You should ensure that your interests align with potential venture capitalists. Venture capitalists often want quick returns and rapid growth. This could be against your desire for slow and steady growth. Venture capitalists are also interested in gaining substantial control over a company and often exercise this power. Venture capitalists might not be the right fit for you if you are looking to pursue your vision.

Importantly, venture capitalists will often want their own investor agreement. You should carefully read any contract you sign to make sure it serves your interests. If it isn’t, don’t hesitate to negotiate and remove the most objectionable clauses. In the end, as a bird in the hand is worth two in the bush, you should accommodate the professional investor as much as reasonably possible.

With VCs, it’s more important than ever to meet people face-to-face and establish connections. Both founders and investors want to reconnect with potential partners. It’s like a marriage when you bring in an investor or founder. Thus, while video conferencing sounds tempting, there is much to be said about meeting investors in person.

It is rare that the original plan presented at the investor stage will ultimately go to market. Investors seek partners and teams that can help them through pivots and changes.

Use your IP as collateral with A lender

Your IP portfolio (patents, trademarks, and copyrights) can be a source of fund.

Intellectual property (IP) can be used as collateral when borrowing from a lender. This means that a lender may accept a borrower’s IP as security for a loan, and can use the IP as collateral in case the borrower defaults on the loan.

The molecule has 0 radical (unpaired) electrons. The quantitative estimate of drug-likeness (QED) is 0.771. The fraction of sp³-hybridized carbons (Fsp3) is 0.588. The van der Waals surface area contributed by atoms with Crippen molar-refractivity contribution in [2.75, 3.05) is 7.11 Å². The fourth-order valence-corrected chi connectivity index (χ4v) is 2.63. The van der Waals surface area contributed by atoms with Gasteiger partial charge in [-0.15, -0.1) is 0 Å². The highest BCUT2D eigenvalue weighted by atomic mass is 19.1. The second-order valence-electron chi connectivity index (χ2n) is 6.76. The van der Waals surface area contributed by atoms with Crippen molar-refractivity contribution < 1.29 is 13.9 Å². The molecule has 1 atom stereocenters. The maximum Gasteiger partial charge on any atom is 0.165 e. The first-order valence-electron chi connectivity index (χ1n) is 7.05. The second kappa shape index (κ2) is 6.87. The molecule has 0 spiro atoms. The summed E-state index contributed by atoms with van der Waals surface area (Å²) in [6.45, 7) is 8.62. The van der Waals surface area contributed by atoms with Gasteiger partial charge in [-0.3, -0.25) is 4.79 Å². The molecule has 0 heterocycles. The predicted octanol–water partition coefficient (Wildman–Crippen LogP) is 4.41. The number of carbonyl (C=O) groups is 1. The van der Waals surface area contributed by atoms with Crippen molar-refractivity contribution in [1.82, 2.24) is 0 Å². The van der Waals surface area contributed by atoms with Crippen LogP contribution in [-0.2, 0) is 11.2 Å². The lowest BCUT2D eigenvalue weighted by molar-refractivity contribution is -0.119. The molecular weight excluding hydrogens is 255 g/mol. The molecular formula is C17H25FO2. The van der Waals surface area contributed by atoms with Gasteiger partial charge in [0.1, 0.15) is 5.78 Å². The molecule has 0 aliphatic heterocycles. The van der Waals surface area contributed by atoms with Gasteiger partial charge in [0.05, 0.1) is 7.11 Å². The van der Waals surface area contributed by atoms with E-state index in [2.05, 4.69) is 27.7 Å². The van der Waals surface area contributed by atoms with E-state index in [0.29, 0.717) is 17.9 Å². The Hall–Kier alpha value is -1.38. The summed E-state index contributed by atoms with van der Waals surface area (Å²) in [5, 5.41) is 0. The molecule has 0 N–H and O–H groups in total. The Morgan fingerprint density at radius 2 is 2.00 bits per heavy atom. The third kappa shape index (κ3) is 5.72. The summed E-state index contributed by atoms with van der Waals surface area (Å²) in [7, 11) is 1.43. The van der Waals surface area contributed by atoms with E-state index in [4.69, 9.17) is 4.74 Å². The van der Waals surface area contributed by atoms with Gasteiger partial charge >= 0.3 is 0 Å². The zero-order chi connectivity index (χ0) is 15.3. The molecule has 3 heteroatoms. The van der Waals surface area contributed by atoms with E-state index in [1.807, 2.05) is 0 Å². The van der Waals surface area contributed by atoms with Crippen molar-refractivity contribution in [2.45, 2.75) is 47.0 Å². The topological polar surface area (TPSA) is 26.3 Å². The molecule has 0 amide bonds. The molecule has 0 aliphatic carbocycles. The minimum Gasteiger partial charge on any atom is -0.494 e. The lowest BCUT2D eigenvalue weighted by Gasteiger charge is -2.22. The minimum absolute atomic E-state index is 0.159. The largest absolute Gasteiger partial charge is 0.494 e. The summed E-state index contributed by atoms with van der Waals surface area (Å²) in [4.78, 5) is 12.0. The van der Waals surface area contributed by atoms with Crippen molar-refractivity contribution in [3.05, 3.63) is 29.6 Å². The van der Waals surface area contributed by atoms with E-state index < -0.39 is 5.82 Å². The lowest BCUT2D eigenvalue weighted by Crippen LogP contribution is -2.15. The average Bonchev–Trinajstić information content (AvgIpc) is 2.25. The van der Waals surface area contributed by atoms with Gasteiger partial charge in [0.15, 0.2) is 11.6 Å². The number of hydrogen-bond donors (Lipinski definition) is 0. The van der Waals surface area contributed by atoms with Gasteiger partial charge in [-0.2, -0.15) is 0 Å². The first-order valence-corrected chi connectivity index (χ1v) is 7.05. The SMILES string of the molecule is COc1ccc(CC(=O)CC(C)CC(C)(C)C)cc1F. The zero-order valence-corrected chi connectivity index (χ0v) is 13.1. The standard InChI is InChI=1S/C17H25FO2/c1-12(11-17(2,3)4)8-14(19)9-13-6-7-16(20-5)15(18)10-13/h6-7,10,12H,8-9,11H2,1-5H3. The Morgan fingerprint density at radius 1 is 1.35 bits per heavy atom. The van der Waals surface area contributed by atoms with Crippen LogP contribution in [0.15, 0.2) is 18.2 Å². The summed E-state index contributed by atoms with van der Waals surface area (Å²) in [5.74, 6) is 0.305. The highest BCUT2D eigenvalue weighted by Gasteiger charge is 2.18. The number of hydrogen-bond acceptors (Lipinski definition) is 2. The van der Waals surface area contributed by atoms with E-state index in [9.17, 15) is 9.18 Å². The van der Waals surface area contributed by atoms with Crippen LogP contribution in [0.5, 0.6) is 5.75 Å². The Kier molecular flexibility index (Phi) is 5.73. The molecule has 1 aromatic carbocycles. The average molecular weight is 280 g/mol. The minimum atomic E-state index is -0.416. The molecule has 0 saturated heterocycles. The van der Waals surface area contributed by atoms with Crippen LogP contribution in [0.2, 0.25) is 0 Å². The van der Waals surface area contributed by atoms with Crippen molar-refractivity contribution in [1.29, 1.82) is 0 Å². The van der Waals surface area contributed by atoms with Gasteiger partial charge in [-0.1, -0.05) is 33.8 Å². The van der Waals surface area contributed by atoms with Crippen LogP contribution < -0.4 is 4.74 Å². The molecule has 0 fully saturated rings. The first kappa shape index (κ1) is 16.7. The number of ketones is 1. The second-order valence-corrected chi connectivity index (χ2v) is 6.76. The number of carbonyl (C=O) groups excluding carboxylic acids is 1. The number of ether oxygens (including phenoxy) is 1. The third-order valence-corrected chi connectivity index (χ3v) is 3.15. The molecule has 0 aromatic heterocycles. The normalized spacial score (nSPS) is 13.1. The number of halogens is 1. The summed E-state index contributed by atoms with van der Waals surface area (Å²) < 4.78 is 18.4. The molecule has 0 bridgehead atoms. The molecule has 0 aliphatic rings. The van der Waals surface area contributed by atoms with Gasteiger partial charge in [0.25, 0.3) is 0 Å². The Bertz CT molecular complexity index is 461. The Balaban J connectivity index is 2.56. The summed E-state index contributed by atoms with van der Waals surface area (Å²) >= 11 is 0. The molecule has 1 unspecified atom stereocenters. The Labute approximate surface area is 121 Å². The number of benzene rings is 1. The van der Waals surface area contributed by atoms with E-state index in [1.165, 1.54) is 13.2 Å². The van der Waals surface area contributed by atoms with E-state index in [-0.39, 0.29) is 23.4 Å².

When using IP as collateral, it’s important to consider the following:

  1. The type of IP: Different types of IP, such as patents, trademarks, and copyrights, have different values and may be more or less suitable as collateral. For example, a patent that is currently being enforced and generating revenue may be more valuable as collateral than a patent that has not yet been commercialized.
  2. The validity of the IP: The lender will need to have confidence that the IP is valid and enforceable. Therefore, it’s important to ensure that the IP is properly registered and that there are no pending challenges to its validity.
  3. The value of the IP: The lender will need to determine the value of the IP as collateral, which may be done by an independent appraiser.
  4. The terms of the loan: The lender will need to consider the terms of the loan, such as the interest rate, the length of the loan, and the conditions for default.
  5. The risk: Lenders may be hesitant to accept IP as collateral if they believe that the IP is at risk of being invalidated, or if the IP is difficult to value.